A call for help went out to Warwick police, where Detective Sgt. Edmund Pierce had built a reputation for specializing in crimes involving Satanic groups.
    “We didn’t know what we were looking at,” said Campion. Pierce did.
    PIERCE, WHO HAS since retired from Warwick and is now, coincidentally, a dispatcher for the East Greenwich department, looked at one container and said, “you’ve got grave dirt in there.”
    Almeida, surprised that police realized the dirt came from a grave, led police to the grave of Martin H. Diptmar and his wife, Charlotte Searing, in the East Greenwich Cemetery on First Avenue. Behind their gravestone, police found a five-inch-deep rectangular hole where the grass sod and the dirt beneath had been removed.
    “I was going to take the dirt and make a pouch with it,” Almeida said in a statement to police. “The pouch was for magic protection.”
    Almeida, who lived at 88 Ivy St. in Providence at the time, said some of the dirt had been taken to Criscione’s home at 638 Wickenden St. in Providence. When police searched Criscione’s home, they found a gravestone from a Broad Street cemetery, more bones, dirt or dust in small sacks, and literature about black magic and Satanism.
    Other witnesses gave police more insight into what was going on in the apartment on Marlborough Street.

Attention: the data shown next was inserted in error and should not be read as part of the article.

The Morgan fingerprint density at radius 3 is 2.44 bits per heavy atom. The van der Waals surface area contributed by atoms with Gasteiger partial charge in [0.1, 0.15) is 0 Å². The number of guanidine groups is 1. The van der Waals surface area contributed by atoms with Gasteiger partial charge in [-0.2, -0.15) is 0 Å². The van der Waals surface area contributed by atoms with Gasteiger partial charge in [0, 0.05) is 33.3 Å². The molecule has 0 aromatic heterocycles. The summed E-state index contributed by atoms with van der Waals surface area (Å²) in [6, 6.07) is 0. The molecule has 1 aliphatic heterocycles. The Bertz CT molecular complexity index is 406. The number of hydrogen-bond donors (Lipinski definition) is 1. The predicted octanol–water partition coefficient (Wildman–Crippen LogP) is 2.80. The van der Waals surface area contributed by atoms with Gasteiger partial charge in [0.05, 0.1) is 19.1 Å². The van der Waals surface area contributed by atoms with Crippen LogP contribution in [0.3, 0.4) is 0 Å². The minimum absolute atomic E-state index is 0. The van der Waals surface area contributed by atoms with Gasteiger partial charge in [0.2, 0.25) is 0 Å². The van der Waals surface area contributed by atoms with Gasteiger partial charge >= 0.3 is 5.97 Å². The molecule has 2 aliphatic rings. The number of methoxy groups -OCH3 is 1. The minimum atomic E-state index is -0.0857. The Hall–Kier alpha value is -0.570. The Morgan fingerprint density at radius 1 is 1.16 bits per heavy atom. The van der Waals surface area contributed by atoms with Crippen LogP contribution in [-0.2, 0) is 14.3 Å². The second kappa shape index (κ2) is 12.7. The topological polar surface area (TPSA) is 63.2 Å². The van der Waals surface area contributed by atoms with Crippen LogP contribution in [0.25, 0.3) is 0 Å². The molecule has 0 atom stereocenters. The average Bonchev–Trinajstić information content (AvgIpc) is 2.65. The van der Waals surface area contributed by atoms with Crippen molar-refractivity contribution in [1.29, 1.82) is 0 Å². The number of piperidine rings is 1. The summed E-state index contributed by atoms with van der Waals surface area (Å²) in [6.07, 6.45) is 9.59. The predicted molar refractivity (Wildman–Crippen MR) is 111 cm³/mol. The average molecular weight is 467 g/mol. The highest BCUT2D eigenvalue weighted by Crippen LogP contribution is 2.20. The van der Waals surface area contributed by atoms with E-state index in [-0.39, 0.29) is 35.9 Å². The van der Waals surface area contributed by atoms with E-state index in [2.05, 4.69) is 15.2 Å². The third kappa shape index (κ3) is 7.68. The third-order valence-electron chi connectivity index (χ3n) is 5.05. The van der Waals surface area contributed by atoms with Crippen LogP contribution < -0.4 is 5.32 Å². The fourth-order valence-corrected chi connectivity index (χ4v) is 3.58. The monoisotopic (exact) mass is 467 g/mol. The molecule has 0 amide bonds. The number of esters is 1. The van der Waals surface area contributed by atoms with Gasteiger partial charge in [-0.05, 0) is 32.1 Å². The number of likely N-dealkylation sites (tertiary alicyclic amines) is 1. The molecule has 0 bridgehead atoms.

William Robinson Jr., then 30, of 279 School St. in North Kingstown, said he was with VanWart, Botelho, Steele and either Almeida or Criscione at VanWart’s apartment when the group “said they were going to have a meeting and you can be one of us.”
    “The next thing I know they have Satan worship books, black candles, pictures, they shut the lights off. Linda said if I want to be one of them I would have to make my finger bleed and they would have to drink the blood,” Robinson told police. “They went out and got spiders from the abandoned house across the street. They told me I would have to suck the blood, eat the spiders and have sex both ways, both with men and women. I said let me get the hell out of here. Linda said, ‘Never say that word in my (expletive) house.’ ”
    Robinson, in his statement, also told police that “While I was there, Mike put a snake in the microwave oven and turned it on and it shriveled all up.”